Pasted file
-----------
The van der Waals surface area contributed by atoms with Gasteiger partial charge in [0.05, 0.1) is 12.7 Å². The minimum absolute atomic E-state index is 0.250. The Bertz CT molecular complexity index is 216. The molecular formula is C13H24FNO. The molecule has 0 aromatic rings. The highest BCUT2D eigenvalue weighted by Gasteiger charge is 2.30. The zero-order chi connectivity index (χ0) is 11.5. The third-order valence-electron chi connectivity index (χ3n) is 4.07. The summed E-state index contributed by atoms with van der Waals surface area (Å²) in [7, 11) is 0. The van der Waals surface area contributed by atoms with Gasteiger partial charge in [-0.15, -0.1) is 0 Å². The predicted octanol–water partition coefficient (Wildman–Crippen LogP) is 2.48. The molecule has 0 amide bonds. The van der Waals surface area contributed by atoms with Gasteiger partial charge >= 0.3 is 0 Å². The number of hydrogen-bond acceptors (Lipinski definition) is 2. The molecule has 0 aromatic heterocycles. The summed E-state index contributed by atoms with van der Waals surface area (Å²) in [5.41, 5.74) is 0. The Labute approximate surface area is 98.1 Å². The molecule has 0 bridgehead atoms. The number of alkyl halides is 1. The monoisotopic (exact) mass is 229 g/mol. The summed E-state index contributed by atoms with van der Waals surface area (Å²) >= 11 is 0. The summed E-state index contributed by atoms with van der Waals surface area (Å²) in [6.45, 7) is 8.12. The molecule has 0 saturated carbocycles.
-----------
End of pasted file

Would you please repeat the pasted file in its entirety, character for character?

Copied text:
The van der Waals surface area contributed by atoms with Gasteiger partial charge in [0.05, 0.1) is 12.7 Å². The minimum absolute atomic E-state index is 0.250. The Bertz CT molecular complexity index is 216. The molecular formula is C13H24FNO. The molecule has 0 aromatic rings. The highest BCUT2D eigenvalue weighted by Gasteiger charge is 2.30. The zero-order chi connectivity index (χ0) is 11.5. The third-order valence-electron chi connectivity index (χ3n) is 4.07. The summed E-state index contributed by atoms with van der Waals surface area (Å²) in [7, 11) is 0. The van der Waals surface area contributed by atoms with Gasteiger partial charge in [-0.15, -0.1) is 0 Å². The predicted octanol–water partition coefficient (Wildman–Crippen LogP) is 2.48. The molecule has 0 amide bonds. The van der Waals surface area contributed by atoms with Gasteiger partial charge >= 0.3 is 0 Å². The number of hydrogen-bond acceptors (Lipinski definition) is 2. The molecule has 0 aromatic heterocycles. The summed E-state index contributed by atoms with van der Waals surface area (Å²) in [5.41, 5.74) is 0. The Labute approximate surface area is 98.1 Å². The molecule has 0 bridgehead atoms. The number of alkyl halides is 1. The monoisotopic (exact) mass is 229 g/mol. The summed E-state index contributed by atoms with van der Waals surface area (Å²) >= 11 is 0. The summed E-state index contributed by atoms with van der Waals surface area (Å²) in [6.45, 7) is 8.12. The molecule has 0 saturated carbocycles.